Jonathan Sainsbury - Dodo and Grenada doves
From childhood, I have thought about the environment and nature. My student years were a time when DDT was widely used, bird populations were falling and Rachel Carson’s ‘Silent Spring’ was published. The number of creatures world-wide on the Endangered Species’ list grew, Carl Andre’s ‘Bricks’ were shown at the Tate Gallery in London.
I made a piece, that I called ‘Tiger Bricks’, which was a framed block of bricks, painted with tiger stripes, weighing exactly the same as a Balinese tiger, which had just been declared extinct. Ironically, after I gave it to an environmental charity, they lost it!
In art college, I painted extinct or threatened creatures. I made animated light-boxes running on clockwork, showing painted scenes of English nature changing throughout the course of a day: the sun rising, birds singing, swallows wheeling, the sun sinking, the moon rising, nocturnal creatures emerging.
In the early 1970s, I worked in the Scenery Department of the Royal Shakespeare Theatre, Stratford upon Avon. Here I learned to paint backdrops on a large scale. With the Company I travelled to Japan, meeting people still affected by the Atom bomb. Later, I went to Nepal, India, Sri Lanka, aided by the World Pheasant Association to sketch rare species in the wild.
Conservation and environment underpin all my work. Here are some examples:
‘Logging Elephant’, is working Indian elephant in her harness, rust staining her hide. She is well-cared for, valued as a working animal , but framed by bulldozer tyre marks, threatening to replace her. ‘The Stalking Pony’ – a native Highland breed – is also shown in harness with a stag; a rainbow indicating the biblical promise that the balance of Nature and man will always be preserved.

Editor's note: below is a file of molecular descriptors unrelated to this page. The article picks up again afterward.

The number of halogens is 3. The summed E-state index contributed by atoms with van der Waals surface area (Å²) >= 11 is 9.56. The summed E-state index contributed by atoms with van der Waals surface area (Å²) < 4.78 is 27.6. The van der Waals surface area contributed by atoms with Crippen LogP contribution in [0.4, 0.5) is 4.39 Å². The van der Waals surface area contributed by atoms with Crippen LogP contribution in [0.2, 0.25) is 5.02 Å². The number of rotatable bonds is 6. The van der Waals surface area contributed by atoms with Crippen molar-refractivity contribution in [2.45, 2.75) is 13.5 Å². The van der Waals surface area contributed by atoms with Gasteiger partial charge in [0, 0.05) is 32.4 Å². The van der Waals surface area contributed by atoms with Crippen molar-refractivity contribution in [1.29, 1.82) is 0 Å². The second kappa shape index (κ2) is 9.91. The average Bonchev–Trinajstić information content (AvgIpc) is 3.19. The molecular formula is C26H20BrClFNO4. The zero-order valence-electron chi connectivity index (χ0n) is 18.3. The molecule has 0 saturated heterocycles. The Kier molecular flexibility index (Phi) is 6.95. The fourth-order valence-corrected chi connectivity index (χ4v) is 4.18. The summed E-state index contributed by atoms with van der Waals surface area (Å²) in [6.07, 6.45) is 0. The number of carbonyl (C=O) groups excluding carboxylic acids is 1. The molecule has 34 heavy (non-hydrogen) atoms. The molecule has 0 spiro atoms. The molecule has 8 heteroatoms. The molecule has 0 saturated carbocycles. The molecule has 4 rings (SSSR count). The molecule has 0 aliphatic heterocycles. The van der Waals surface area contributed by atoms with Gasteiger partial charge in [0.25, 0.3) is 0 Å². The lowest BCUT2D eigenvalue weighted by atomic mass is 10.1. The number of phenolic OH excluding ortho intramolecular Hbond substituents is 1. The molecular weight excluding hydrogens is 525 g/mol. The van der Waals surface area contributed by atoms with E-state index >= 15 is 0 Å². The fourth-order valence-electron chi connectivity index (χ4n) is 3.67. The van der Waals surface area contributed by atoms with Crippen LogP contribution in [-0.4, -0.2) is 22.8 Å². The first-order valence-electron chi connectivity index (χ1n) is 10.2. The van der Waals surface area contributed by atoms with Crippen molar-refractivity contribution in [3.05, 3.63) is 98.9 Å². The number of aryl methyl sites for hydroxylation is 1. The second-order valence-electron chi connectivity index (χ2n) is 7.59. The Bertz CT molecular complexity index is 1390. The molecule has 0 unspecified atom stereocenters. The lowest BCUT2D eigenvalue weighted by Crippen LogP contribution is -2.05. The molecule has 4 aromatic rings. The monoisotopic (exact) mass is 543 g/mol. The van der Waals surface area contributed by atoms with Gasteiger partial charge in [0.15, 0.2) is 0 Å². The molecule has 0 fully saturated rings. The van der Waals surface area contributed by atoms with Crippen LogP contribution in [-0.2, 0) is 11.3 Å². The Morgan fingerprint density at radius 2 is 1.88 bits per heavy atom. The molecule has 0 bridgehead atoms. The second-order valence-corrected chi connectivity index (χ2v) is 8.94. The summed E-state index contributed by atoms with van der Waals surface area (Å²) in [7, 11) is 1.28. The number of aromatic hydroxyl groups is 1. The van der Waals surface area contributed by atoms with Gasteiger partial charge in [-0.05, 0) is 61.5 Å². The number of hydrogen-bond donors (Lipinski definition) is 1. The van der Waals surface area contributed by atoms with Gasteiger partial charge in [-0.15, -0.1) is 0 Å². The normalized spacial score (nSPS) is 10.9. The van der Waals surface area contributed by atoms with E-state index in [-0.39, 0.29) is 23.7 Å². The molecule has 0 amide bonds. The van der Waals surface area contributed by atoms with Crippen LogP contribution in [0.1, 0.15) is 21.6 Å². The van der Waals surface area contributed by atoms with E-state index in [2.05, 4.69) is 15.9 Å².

Within my Square Series I juxtapose endangered species as deliberate arrangements: Brown Hares and Corncrakes, Brown Hares and Skylarks, Bitterns and Water-voles, Capercaillie and Red Squirrels. The combination of endangered Grenada doves and the Dodo, which was itself a pigeon, brings together extinct and nearly-extinct within the same family, to warn of what lies ahead.
As a field-artist, I use real encounters as inspiration for subject matter. ‘Reciprocal Arrangement’ was prompted by an oil spill in South Wales that washed up dead oiled birds on our local beach. I drew and painted them in charcoal and watercolour, then found a pearlescent paint to show the oil sheen. That paint was oil-based paint. I used it. We are all bound up in environmental impact, none of us stands outside it.
Zoos offer encounters with exotic creatures and places to observe wildlife and the interaction with visitors. ‘Gorilla’ is a portrait of a female in Edinburgh Zoo. She looks at me and I look at her.